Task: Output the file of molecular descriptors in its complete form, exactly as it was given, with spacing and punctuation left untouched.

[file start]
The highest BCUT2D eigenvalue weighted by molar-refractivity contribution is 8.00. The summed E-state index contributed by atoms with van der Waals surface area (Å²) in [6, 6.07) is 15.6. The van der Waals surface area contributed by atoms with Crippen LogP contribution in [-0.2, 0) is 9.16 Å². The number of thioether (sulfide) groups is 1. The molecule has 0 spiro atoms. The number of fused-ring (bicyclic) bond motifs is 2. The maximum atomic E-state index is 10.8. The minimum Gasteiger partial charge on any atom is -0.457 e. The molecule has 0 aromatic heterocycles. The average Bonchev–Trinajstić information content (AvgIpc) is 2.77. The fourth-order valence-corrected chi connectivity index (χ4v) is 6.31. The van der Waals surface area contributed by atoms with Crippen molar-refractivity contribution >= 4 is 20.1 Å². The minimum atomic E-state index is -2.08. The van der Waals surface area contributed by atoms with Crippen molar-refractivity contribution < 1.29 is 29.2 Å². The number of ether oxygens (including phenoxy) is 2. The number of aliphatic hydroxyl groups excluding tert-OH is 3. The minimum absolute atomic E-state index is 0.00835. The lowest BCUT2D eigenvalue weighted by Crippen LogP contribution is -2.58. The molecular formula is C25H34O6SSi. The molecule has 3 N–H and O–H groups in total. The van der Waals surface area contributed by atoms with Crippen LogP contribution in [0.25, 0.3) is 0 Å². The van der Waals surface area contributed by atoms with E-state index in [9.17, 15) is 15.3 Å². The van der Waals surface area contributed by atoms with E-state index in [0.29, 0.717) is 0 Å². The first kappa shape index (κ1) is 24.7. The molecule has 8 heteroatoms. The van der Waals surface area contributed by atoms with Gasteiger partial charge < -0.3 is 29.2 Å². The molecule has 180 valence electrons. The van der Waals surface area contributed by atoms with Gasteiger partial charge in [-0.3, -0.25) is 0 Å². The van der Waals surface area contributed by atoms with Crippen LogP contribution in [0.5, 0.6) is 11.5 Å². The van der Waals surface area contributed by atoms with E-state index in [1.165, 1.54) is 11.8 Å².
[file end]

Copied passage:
The highest BCUT2D eigenvalue weighted by molar-refractivity contribution is 8.00. The summed E-state index contributed by atoms with van der Waals surface area (Å²) in [6, 6.07) is 15.6. The van der Waals surface area contributed by atoms with Crippen LogP contribution in [-0.2, 0) is 9.16 Å². The number of thioether (sulfide) groups is 1. The molecule has 0 spiro atoms. The number of fused-ring (bicyclic) bond motifs is 2. The maximum atomic E-state index is 10.8. The minimum Gasteiger partial charge on any atom is -0.457 e. The molecule has 0 aromatic heterocycles. The average Bonchev–Trinajstić information content (AvgIpc) is 2.77. The fourth-order valence-corrected chi connectivity index (χ4v) is 6.31. The van der Waals surface area contributed by atoms with Crippen molar-refractivity contribution >= 4 is 20.1 Å². The minimum atomic E-state index is -2.08. The van der Waals surface area contributed by atoms with Crippen molar-refractivity contribution < 1.29 is 29.2 Å². The number of ether oxygens (including phenoxy) is 2. The number of aliphatic hydroxyl groups excluding tert-OH is 3. The minimum absolute atomic E-state index is 0.00835. The lowest BCUT2D eigenvalue weighted by Crippen LogP contribution is -2.58. The molecular formula is C25H34O6SSi. The molecule has 3 N–H and O–H groups in total. The van der Waals surface area contributed by atoms with Crippen LogP contribution in [0.25, 0.3) is 0 Å². The van der Waals surface area contributed by atoms with E-state index in [9.17, 15) is 15.3 Å². The van der Waals surface area contributed by atoms with E-state index in [0.29, 0.717) is 0 Å². The first kappa shape index (κ1) is 24.7. The molecule has 8 heteroatoms. The van der Waals surface area contributed by atoms with Gasteiger partial charge < -0.3 is 29.2 Å². The molecule has 180 valence electrons. The van der Waals surface area contributed by atoms with Gasteiger partial charge in [-0.3, -0.25) is 0 Å². The van der Waals surface area contributed by atoms with Crippen LogP contribution in [0.5, 0.6) is 11.5 Å². The van der Waals surface area contributed by atoms with E-state index in [1.165, 1.54) is 11.8 Å².